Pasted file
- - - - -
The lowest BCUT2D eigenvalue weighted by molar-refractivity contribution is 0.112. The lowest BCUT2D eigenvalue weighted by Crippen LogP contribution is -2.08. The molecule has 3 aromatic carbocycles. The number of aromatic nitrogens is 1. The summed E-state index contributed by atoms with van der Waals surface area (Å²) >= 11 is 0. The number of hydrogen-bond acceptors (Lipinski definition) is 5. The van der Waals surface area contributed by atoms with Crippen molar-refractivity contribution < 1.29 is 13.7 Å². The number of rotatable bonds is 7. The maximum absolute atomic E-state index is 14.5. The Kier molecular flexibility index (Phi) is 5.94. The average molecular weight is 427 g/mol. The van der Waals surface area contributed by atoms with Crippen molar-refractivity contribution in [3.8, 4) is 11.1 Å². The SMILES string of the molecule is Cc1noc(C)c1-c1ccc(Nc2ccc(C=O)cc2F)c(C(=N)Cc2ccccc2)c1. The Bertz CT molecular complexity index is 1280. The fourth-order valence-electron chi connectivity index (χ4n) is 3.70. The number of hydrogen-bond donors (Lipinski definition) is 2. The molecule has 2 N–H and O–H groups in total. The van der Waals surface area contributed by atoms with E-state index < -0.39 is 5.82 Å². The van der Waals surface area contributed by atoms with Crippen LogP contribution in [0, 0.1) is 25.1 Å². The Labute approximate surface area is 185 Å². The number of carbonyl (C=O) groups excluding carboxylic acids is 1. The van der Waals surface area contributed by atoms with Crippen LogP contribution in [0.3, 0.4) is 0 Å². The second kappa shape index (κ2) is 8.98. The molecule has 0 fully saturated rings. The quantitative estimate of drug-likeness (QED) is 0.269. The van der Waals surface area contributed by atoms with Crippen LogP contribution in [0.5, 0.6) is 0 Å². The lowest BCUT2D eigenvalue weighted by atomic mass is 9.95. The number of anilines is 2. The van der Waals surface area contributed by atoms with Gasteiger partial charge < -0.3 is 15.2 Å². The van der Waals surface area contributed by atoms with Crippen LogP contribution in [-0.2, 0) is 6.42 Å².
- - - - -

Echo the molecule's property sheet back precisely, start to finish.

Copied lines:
The lowest BCUT2D eigenvalue weighted by molar-refractivity contribution is 0.112. The lowest BCUT2D eigenvalue weighted by Crippen LogP contribution is -2.08. The molecule has 3 aromatic carbocycles. The number of aromatic nitrogens is 1. The summed E-state index contributed by atoms with van der Waals surface area (Å²) >= 11 is 0. The number of hydrogen-bond acceptors (Lipinski definition) is 5. The van der Waals surface area contributed by atoms with Crippen molar-refractivity contribution < 1.29 is 13.7 Å². The number of rotatable bonds is 7. The maximum absolute atomic E-state index is 14.5. The Kier molecular flexibility index (Phi) is 5.94. The average molecular weight is 427 g/mol. The van der Waals surface area contributed by atoms with Crippen molar-refractivity contribution in [3.8, 4) is 11.1 Å². The SMILES string of the molecule is Cc1noc(C)c1-c1ccc(Nc2ccc(C=O)cc2F)c(C(=N)Cc2ccccc2)c1. The Bertz CT molecular complexity index is 1280. The fourth-order valence-electron chi connectivity index (χ4n) is 3.70. The number of hydrogen-bond donors (Lipinski definition) is 2. The molecule has 2 N–H and O–H groups in total. The van der Waals surface area contributed by atoms with E-state index < -0.39 is 5.82 Å². The van der Waals surface area contributed by atoms with Crippen LogP contribution in [0, 0.1) is 25.1 Å². The Labute approximate surface area is 185 Å². The number of carbonyl (C=O) groups excluding carboxylic acids is 1. The van der Waals surface area contributed by atoms with Crippen LogP contribution in [0.3, 0.4) is 0 Å². The second kappa shape index (κ2) is 8.98. The molecule has 0 fully saturated rings. The quantitative estimate of drug-likeness (QED) is 0.269. The van der Waals surface area contributed by atoms with Crippen LogP contribution in [0.5, 0.6) is 0 Å². The lowest BCUT2D eigenvalue weighted by atomic mass is 9.95. The number of anilines is 2. The van der Waals surface area contributed by atoms with Gasteiger partial charge < -0.3 is 15.2 Å². The van der Waals surface area contributed by atoms with Crippen LogP contribution in [-0.2, 0) is 6.42 Å².